Cell Death in Human Health and DiseaseView this Special Issue
Editorial | Open Access
Jianzhen Xu, Dong Wang, Wencai Ma, "Cell Death in Human Health and Disease", BioMed Research International, vol. 2014, Article ID 243017, 2 pages, 2014. https://doi.org/10.1155/2014/243017
Cell Death in Human Health and Disease
Mammalian cells adopt several cellular mechanisms to die, including apoptosis, autophagy, and programmed necrosis. Cell death has an important homeostatic role, mediating the removal of damaged cells, organelles, and proteins. Accumulated studies have increasingly shown that cell death plays critical roles in a variety of human diseases including cancers, infection, and neurodegenerative diseases. Novel cell death based drug targets and predictive biomarkers have been evaluated in several clinical trials. This special issue summarizes some of the most recent advances in our understanding of the relationships between cell death pathways and human diseases.
2. Understanding the Molecular Mechanisms of Cell Death in Human Diseases
TNF-α induced neuroinflammation and neurotoxicity have been implicated in neurodegenerative diseases. However, the molecular mechanisms that lead to cytokine initiated neurotoxicity are not fully understood. Based on RIP3-deficient mice, S. Liu et al. reported that RIP3-mediated necroptosis is activated in the mouse hippocampus after intracerebroventricular injection of TNF-α. They demonstrated that the signaling pathway CYLD-RIP1-RIP3-MLKL plays an important role in TNF-α induced necrosis, while neither ROS accumulation nor calcium influx is critical for the execution of cell death. Their work provided the first in vivo evidence for a role of RIP3 in TNF-α induced neurotoxicity in hippocampal neurons.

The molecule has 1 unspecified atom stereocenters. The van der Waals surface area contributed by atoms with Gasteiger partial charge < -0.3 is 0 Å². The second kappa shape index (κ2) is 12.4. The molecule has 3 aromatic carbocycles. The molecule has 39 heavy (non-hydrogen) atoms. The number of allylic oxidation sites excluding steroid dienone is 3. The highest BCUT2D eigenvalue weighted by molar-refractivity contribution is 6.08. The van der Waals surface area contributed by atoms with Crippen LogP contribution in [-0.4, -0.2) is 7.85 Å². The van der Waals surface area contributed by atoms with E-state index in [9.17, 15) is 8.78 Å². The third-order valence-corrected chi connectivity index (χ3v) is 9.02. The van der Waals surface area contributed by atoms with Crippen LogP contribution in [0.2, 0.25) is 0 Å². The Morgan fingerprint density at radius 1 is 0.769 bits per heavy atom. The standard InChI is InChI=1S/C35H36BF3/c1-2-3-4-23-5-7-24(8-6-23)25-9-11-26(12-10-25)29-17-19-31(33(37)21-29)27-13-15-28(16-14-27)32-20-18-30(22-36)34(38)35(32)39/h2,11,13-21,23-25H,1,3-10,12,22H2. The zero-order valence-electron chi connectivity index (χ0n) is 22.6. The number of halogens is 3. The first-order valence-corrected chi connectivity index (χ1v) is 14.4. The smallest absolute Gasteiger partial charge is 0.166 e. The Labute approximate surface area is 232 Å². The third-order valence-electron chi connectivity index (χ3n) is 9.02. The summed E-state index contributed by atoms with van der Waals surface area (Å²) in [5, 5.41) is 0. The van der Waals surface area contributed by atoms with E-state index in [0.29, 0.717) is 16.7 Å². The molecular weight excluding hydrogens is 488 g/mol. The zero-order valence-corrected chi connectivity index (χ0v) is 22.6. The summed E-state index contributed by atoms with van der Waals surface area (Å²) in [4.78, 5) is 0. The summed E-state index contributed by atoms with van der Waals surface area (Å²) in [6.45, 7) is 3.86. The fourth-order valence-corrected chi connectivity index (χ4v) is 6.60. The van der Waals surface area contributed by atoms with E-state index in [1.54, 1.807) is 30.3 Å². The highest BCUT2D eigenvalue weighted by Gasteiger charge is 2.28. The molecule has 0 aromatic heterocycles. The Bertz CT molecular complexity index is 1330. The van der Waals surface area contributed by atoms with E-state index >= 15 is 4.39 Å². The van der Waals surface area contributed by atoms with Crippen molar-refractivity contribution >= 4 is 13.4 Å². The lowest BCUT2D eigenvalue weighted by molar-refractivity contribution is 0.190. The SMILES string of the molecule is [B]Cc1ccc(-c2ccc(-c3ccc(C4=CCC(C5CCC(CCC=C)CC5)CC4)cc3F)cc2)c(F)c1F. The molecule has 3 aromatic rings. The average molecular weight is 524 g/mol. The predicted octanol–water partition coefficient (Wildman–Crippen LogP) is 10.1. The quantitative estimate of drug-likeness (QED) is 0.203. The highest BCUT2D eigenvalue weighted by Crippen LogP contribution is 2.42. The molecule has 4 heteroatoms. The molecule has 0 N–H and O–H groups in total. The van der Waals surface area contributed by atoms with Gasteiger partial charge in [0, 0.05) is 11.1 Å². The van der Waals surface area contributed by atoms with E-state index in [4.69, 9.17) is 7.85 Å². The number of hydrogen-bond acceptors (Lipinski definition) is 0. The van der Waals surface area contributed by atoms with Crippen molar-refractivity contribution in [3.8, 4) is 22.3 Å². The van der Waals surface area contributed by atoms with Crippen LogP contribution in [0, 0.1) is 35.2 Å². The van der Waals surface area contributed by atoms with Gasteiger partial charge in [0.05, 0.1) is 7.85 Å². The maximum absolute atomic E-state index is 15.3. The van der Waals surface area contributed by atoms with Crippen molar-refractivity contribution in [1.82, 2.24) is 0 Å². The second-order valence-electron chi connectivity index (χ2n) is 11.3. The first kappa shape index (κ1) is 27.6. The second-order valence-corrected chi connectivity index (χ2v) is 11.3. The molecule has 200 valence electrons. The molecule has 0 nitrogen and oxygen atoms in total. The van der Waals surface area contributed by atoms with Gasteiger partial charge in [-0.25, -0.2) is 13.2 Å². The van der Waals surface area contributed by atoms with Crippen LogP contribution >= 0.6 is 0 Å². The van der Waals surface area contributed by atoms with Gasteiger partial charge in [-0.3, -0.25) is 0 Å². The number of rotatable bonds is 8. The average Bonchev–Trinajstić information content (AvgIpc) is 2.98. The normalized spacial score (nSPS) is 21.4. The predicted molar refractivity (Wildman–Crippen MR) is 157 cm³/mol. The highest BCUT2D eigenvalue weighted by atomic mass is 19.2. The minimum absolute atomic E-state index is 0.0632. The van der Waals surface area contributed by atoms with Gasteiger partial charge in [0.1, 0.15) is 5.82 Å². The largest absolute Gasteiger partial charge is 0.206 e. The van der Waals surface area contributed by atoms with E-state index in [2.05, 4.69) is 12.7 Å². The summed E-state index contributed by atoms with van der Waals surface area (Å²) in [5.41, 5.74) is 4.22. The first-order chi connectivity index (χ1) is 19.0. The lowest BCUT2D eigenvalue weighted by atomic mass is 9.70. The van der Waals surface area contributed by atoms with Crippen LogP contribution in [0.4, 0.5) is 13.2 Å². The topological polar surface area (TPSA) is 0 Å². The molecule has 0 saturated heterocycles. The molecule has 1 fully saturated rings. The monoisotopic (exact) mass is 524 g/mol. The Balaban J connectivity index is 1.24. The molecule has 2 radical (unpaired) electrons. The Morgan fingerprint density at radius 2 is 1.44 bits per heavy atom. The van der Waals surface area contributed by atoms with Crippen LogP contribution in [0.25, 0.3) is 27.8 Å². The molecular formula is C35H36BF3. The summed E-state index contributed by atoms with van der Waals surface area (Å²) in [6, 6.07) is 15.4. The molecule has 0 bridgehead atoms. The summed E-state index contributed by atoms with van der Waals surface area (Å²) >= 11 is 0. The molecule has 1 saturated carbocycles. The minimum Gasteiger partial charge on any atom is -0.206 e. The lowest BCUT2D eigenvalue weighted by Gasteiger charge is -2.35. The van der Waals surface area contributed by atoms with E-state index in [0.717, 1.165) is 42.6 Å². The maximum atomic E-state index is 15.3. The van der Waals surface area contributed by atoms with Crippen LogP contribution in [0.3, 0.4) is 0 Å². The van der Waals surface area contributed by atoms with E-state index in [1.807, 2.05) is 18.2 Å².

Dysregulation of cell death pathway is one of the hallmarks of cancers. In osteosarcoma U2OS cells, P. Chen et al. found that estrogen-related receptor alpha (ERR) blocked methotrexate-induced cell death and attenuated the activation of p53-mediated apoptosis signaling pathway. Their results provided a novel molecular understanding of methotrexate resistance and identified potential treatment strategies for osteosarcoma.
Resveratrol has been used as a supplemental treatment for several neurological and nonneurological diseases. But it is not clear whether resveratrol has neuroprotective effect on amyotrophic lateral sclerosis (ALS), a fatal neurodegenerative disease. L. Song et al. found that resveratrol treatment attenuated motor neuron loss, reduced muscle atrophy, and improved mitochondrial function of muscle fibers in the ALS mice. Their findings suggested that resveratrol has antioxidant and antiapoptotic effects against ALS.
3. Summarizing the Recent Advances of Cell Death in Human Disease
In order to provide our readers with more comprehensive and deeper understanding of cell death in human diseases, we deliberately selected several nice review papers on this topic. In recent years, the fundamental regulatory roles of miRNAs have been linked to diverse physiological processes and human diseases. Focused on lung cancer, N. Othman and N. Hasima conducted a comprehensive survey about miRNAs in the apoptotic process and in sensitivity/resistance to common cancer treatments.